Then I usually head home for a few hours, do the standard life things, and head back into the studio again around 9 until 2 or 3, sometimes later if I’m on a roll. Those hours it’s usually lights out working on something. I’ve been on this cycle for years now. I take breaks from it at least once or twice a week, but I enjoy working on my own hours. Working during the night is usually purely creative, the day can be too, but I’d say the day has a more technical element to it. I’ve always felt like day is the time to shoot and night is the time to process.
In regards to the commercial / personal work balance, I usually try to have about 2 days a week to work on personal things or experiment. Part of the reason I switched to freelance is so I could spend a few days in a row on a tangent and either end up developing it or abandoning it.
Photo of Big Sur, Charles Bergquist
[GI] City or country?
[CB] City. I’ve always lived in an relatively dense urban environment after leaving the Midwest in my early 20s. I’ve lived in a residential neighborhood twice since then and moved out of both places within 6 months. When I’m in a place like New York or Chicago, I feel really comfortable. I sort of need that hum of life around in some way for my day to day. That said, a lot of my work is heavily influenced by nature and one of my favorite places on Earth so far is Big Sur, so I think it’s me balancing environments. I have to live in a city but be able to reach the country, coast or nature quickly.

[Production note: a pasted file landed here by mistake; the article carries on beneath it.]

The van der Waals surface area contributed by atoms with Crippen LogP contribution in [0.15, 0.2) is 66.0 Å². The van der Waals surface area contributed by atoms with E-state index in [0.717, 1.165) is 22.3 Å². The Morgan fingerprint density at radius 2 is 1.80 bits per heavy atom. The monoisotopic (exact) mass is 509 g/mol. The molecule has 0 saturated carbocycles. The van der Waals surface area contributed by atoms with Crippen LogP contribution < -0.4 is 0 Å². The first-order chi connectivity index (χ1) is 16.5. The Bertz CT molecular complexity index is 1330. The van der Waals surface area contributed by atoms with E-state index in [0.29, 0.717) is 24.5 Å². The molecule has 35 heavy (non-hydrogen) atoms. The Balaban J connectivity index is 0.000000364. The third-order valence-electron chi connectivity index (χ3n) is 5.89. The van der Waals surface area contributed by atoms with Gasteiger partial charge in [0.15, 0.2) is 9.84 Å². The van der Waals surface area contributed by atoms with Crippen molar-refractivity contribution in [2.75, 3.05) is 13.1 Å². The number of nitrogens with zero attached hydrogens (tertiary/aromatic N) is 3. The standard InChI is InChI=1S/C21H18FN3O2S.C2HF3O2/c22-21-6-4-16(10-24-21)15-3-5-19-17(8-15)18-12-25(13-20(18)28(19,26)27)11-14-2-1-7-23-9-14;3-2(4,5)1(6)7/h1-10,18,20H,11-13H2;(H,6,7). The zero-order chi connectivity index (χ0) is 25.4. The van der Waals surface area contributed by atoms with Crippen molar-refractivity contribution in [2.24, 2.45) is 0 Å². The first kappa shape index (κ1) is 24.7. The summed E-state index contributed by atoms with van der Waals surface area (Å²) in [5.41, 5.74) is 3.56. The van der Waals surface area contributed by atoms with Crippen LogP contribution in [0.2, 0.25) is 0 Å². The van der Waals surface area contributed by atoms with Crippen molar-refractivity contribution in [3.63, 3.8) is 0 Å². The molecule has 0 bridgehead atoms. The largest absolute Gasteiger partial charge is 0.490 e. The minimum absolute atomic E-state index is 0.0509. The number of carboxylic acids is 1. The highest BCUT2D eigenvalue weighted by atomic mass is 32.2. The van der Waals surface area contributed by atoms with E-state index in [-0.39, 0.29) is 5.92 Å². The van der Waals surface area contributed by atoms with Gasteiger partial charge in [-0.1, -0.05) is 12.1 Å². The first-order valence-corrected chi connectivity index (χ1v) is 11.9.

[GI] Mountains or coast?
[CB] Coast. Ever since I moved to California I’ve been drawn to shooting and being around the coast. There’s something really interesting about how the California coast and even the Oregon coast looks to me. Coastline that’s undeveloped is the best: secret paths to hidden beaches, huge cliffs that drop hundreds of feet, it’s just intense. There’s always a sound on the coast, too—movement—so that might be why I’m drawn to that as I’m drawn to the city.
In Time, part of the Everyday Project. July 29, 2012.
[GI] Tell us about the Everyday Project. What got you started on it?
[CB] The Everyday Project started out as a place for work that I didn’t really have an outlet for. It wasn’t client work nor was it a piece that I had a clear vision or idea for. I’d usually experiment or tinker with ideas everyday but then I’d just shove it into my “Experimenting” folder. A lot of them aren’t a series, they’re one off ideas or pieces that I’d work on in a single day or multiple days.